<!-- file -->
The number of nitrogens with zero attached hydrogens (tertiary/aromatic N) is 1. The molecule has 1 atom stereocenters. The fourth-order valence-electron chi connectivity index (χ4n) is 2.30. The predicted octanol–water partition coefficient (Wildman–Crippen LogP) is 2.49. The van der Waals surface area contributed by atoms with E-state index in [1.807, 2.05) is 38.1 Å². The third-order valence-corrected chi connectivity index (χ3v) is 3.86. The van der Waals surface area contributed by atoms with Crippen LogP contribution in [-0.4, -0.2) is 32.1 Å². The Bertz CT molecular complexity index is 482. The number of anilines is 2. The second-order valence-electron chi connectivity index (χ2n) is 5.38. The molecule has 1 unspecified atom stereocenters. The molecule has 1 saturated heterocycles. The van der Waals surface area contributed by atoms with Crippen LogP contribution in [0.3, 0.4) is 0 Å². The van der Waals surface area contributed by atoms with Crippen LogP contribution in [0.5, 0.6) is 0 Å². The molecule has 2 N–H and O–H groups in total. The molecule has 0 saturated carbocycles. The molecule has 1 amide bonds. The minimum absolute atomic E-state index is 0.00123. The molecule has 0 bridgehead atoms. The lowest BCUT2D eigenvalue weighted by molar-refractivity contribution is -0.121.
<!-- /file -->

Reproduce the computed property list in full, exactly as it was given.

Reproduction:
The number of nitrogens with zero attached hydrogens (tertiary/aromatic N) is 1. The molecule has 1 atom stereocenters. The fourth-order valence-electron chi connectivity index (χ4n) is 2.30. The predicted octanol–water partition coefficient (Wildman–Crippen LogP) is 2.49. The van der Waals surface area contributed by atoms with E-state index in [1.807, 2.05) is 38.1 Å². The third-order valence-corrected chi connectivity index (χ3v) is 3.86. The van der Waals surface area contributed by atoms with Crippen LogP contribution in [-0.4, -0.2) is 32.1 Å². The Bertz CT molecular complexity index is 482. The number of anilines is 2. The second-order valence-electron chi connectivity index (χ2n) is 5.38. The molecule has 1 unspecified atom stereocenters. The molecule has 1 saturated heterocycles. The van der Waals surface area contributed by atoms with Crippen LogP contribution in [0.3, 0.4) is 0 Å². The van der Waals surface area contributed by atoms with Crippen LogP contribution in [0.5, 0.6) is 0 Å². The molecule has 2 N–H and O–H groups in total. The molecule has 0 saturated carbocycles. The molecule has 1 amide bonds. The minimum absolute atomic E-state index is 0.00123. The molecule has 0 bridgehead atoms. The lowest BCUT2D eigenvalue weighted by molar-refractivity contribution is -0.121.